# What is the purpose of the first test in an inductive proof?

Learning about proof by induction, I take it that the first step is always something like "test if the proposition holds for $n = \textrm{[the minimum value]}$"

Like this:

Prove that $1+2+3+...+n = \frac{n(n + 1)}{2}$ for all $n \ge 1$.

Test it for $n = 1$:

$$n = \frac{n(n + 1)}{2} \implies 1 = \frac{2}{2}\textrm{, which holds.}$$

* The rest of the proof goes here *

So, I do it all the time (like a standard). But I never really thought about why. Why do I do such test? I can see that if the test does not hold, it cannot be proven by induction, I guess. But is there another reason we do this?

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seems like if you want to prove something from here to infinity checking "here" is a good first step... but I don't know a formal name for that. –  Grady Player Dec 1 '13 at 1:12
Here - "the least element" maybe @GradyPlayer. Honestly I think that you couldn't comprehensively conclude that the expression is true for the entire set of numbers. –  Zhoe Dec 1 '13 at 1:14
IH: All sets of $n \ge 4$ lines on the plane intersect at a single point. If it holds true for $n\ge 4$ points, then it holds true for $n+1$ points since the first $n\ge 3$ points intersect at a point and so too do the last $n$ lines and the two intersection points must be the same point. Therefore, all lines on the plane intersect at a single point. –  Neil G Dec 1 '13 at 3:26
A row of dominos can't fall if none of them are pushed. –  L. F. Dec 1 '13 at 13:17

Imagine a pond with an infinite linear progression of lily pads. You have a frog who, if he hops on one pad, he is guaranteed to hop on the next one. If he hops on the first pad, he'll visit them all. But if he never makes the first lilypad, all bets are off.

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He’s up a creek without a pad? –  Brian M. Scott Dec 1 '13 at 1:27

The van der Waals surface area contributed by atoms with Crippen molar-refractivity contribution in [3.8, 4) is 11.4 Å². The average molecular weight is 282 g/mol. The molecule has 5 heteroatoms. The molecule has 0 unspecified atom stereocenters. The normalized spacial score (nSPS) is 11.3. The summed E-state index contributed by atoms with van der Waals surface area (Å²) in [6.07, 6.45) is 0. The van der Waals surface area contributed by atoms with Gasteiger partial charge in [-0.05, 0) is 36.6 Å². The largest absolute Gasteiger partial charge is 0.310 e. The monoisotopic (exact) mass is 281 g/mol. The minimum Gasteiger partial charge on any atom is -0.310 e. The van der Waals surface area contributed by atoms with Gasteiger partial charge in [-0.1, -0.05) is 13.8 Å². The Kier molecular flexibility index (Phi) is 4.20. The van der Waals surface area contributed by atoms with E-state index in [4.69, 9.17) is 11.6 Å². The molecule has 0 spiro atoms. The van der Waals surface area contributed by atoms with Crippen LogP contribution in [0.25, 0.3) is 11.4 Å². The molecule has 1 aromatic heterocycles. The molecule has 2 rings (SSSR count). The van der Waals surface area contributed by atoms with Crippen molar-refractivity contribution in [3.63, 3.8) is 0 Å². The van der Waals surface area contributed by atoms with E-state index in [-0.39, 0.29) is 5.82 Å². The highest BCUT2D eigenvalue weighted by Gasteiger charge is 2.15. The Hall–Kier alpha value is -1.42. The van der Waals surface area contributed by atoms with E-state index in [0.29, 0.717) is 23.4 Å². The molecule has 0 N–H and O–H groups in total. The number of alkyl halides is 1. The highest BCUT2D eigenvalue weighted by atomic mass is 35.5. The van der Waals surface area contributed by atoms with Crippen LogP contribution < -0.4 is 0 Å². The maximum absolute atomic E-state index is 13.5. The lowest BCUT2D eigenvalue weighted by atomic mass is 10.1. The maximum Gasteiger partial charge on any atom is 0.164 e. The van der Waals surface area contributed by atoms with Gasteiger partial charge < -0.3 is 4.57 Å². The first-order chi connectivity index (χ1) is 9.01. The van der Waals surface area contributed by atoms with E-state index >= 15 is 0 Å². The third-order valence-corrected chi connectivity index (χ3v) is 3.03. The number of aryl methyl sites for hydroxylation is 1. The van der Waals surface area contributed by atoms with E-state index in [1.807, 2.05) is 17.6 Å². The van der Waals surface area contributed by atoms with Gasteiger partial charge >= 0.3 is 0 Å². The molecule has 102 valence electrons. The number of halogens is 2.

Either that or the resident cottonmouth got a springy meal. –  ncmathsadist Dec 1 '13 at 1:29
@BrianM.Scott ....brilliant! –  Tom Dec 1 '13 at 1:31

We have to test the "base case" because otherwise we could "prove" things by induction that aren't true. For instance: let's "prove" that the sum of the first $n$ even numbers is odd. Certainly if $S = 2+4+\cdots+2n$ is odd, then $2+4+\cdots+2n+(2n+2) = S + 2n+2$ is also odd, since an even number plus an odd number is odd.

So by "induction", the sum of the first $n$ even numbers is odd.

Of course this is false, and the reason we got something false is that we didn't verify that the base case holds (it doesn't).

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Nice example! It's non-trivial but clearly shows what is wrong. –  CompuChip Dec 1 '13 at 11:30

The induction proof is, in a metaphor, a game of dominos. Your goal is to make the pieces fall over, where if the $n$th domino falls, so will the $(n+1)$st. However, if you don't knock down the beginning domino, none may fall over.

An example of what goes wrong without appropriate base case...

Claim: For all $n \in \Bbb{N}=\{1, 2, 3, ...\}$, $n \geq 1000$.

Proof without base case: If $n \geq 1000$ the $n+1 > n \geq 1000$.

An example of what goes totally wrong...

Claim: For all $n \in \Bbb{N}$, $n > n$.

Proof without base case: If $n > n$, then by adding $1$ to both sides we see $n+1>n+1$. Therefore, by baseless induction, we've "proved" the claim.

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Snicker.......... –  ncmathsadist Dec 1 '13 at 1:25
It might help to explain why the statement isn't true if your base case is n=1000. Other than the obvious.... how can someone know their base case is appropriate. For example, $n! \ge e^n$ (for sufficiently large $n$) however $n=0$ is a horrible base case. –  Squirtle Dec 1 '13 at 5:09

Let's take your example and modify it slightly:

Prove that $1+2+\cdots+n=\frac{n^2+n+1}{2}$ for all $n\ge 1$.